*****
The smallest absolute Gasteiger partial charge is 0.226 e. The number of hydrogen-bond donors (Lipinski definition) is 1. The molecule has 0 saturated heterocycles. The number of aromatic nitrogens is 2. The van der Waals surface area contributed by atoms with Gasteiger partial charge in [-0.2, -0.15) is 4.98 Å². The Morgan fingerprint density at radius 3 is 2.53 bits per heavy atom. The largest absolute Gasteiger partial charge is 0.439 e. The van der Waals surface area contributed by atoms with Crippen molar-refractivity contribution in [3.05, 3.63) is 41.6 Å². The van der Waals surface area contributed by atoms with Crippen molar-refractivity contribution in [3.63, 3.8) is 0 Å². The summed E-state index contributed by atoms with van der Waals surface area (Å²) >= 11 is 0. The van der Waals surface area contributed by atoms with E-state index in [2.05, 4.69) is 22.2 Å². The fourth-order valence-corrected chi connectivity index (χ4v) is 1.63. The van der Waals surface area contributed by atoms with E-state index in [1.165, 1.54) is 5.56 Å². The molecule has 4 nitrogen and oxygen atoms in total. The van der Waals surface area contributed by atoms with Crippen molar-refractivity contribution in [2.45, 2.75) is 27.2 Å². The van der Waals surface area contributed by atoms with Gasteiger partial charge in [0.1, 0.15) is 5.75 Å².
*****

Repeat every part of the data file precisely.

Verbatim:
The smallest absolute Gasteiger partial charge is 0.226 e. The number of hydrogen-bond donors (Lipinski definition) is 1. The molecule has 0 saturated heterocycles. The number of aromatic nitrogens is 2. The van der Waals surface area contributed by atoms with Gasteiger partial charge in [-0.2, -0.15) is 4.98 Å². The Morgan fingerprint density at radius 3 is 2.53 bits per heavy atom. The largest absolute Gasteiger partial charge is 0.439 e. The van der Waals surface area contributed by atoms with Crippen molar-refractivity contribution in [3.05, 3.63) is 41.6 Å². The van der Waals surface area contributed by atoms with Crippen molar-refractivity contribution in [3.63, 3.8) is 0 Å². The summed E-state index contributed by atoms with van der Waals surface area (Å²) >= 11 is 0. The van der Waals surface area contributed by atoms with E-state index in [2.05, 4.69) is 22.2 Å². The fourth-order valence-corrected chi connectivity index (χ4v) is 1.63. The van der Waals surface area contributed by atoms with E-state index in [1.165, 1.54) is 5.56 Å². The molecule has 4 nitrogen and oxygen atoms in total. The van der Waals surface area contributed by atoms with Crippen molar-refractivity contribution in [2.45, 2.75) is 27.2 Å². The van der Waals surface area contributed by atoms with Gasteiger partial charge in [0.1, 0.15) is 5.75 Å².